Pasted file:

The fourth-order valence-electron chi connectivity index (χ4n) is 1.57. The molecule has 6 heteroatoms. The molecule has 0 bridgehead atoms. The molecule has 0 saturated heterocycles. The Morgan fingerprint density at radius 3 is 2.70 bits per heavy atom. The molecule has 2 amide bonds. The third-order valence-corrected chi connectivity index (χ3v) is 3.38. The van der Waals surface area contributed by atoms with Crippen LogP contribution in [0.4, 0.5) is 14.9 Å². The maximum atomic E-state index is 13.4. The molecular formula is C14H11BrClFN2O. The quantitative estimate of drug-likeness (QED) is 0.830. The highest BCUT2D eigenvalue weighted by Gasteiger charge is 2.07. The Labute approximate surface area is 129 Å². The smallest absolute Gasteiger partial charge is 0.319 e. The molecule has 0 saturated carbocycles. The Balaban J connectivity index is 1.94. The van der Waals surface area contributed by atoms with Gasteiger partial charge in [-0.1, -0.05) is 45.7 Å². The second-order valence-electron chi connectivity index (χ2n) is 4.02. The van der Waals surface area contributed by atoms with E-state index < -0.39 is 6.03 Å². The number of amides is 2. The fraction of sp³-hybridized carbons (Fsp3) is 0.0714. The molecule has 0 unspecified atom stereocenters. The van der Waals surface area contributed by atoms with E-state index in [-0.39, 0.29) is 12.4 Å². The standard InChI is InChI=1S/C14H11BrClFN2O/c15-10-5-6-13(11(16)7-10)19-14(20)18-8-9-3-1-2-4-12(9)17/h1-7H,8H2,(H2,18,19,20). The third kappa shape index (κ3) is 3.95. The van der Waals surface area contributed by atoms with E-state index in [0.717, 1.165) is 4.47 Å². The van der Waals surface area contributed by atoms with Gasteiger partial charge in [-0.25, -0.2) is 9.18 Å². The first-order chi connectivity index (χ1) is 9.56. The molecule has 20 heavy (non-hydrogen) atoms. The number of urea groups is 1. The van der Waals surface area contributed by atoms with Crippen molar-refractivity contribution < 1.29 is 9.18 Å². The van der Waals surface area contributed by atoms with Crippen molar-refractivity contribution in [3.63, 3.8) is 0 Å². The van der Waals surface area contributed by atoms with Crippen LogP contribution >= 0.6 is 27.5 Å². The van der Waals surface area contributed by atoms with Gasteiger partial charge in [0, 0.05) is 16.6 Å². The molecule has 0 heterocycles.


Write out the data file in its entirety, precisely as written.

The fourth-order valence-electron chi connectivity index (χ4n) is 1.57. The molecule has 6 heteroatoms. The molecule has 0 bridgehead atoms. The molecule has 0 saturated heterocycles. The Morgan fingerprint density at radius 3 is 2.70 bits per heavy atom. The molecule has 2 amide bonds. The third-order valence-corrected chi connectivity index (χ3v) is 3.38. The van der Waals surface area contributed by atoms with Crippen LogP contribution in [0.4, 0.5) is 14.9 Å². The maximum atomic E-state index is 13.4. The molecular formula is C14H11BrClFN2O. The quantitative estimate of drug-likeness (QED) is 0.830. The highest BCUT2D eigenvalue weighted by Gasteiger charge is 2.07. The Labute approximate surface area is 129 Å². The smallest absolute Gasteiger partial charge is 0.319 e. The molecule has 0 saturated carbocycles. The Balaban J connectivity index is 1.94. The van der Waals surface area contributed by atoms with Gasteiger partial charge in [-0.1, -0.05) is 45.7 Å². The second-order valence-electron chi connectivity index (χ2n) is 4.02. The van der Waals surface area contributed by atoms with E-state index < -0.39 is 6.03 Å². The number of amides is 2. The fraction of sp³-hybridized carbons (Fsp3) is 0.0714. The molecule has 0 unspecified atom stereocenters. The van der Waals surface area contributed by atoms with E-state index in [-0.39, 0.29) is 12.4 Å². The standard InChI is InChI=1S/C14H11BrClFN2O/c15-10-5-6-13(11(16)7-10)19-14(20)18-8-9-3-1-2-4-12(9)17/h1-7H,8H2,(H2,18,19,20). The third kappa shape index (κ3) is 3.95. The van der Waals surface area contributed by atoms with E-state index in [0.717, 1.165) is 4.47 Å². The van der Waals surface area contributed by atoms with Gasteiger partial charge in [-0.25, -0.2) is 9.18 Å². The first-order chi connectivity index (χ1) is 9.56. The molecule has 20 heavy (non-hydrogen) atoms. The number of urea groups is 1. The van der Waals surface area contributed by atoms with Crippen molar-refractivity contribution < 1.29 is 9.18 Å². The van der Waals surface area contributed by atoms with Crippen molar-refractivity contribution in [3.63, 3.8) is 0 Å². The van der Waals surface area contributed by atoms with Crippen LogP contribution >= 0.6 is 27.5 Å². The van der Waals surface area contributed by atoms with Gasteiger partial charge in [0, 0.05) is 16.6 Å². The molecule has 0 heterocycles.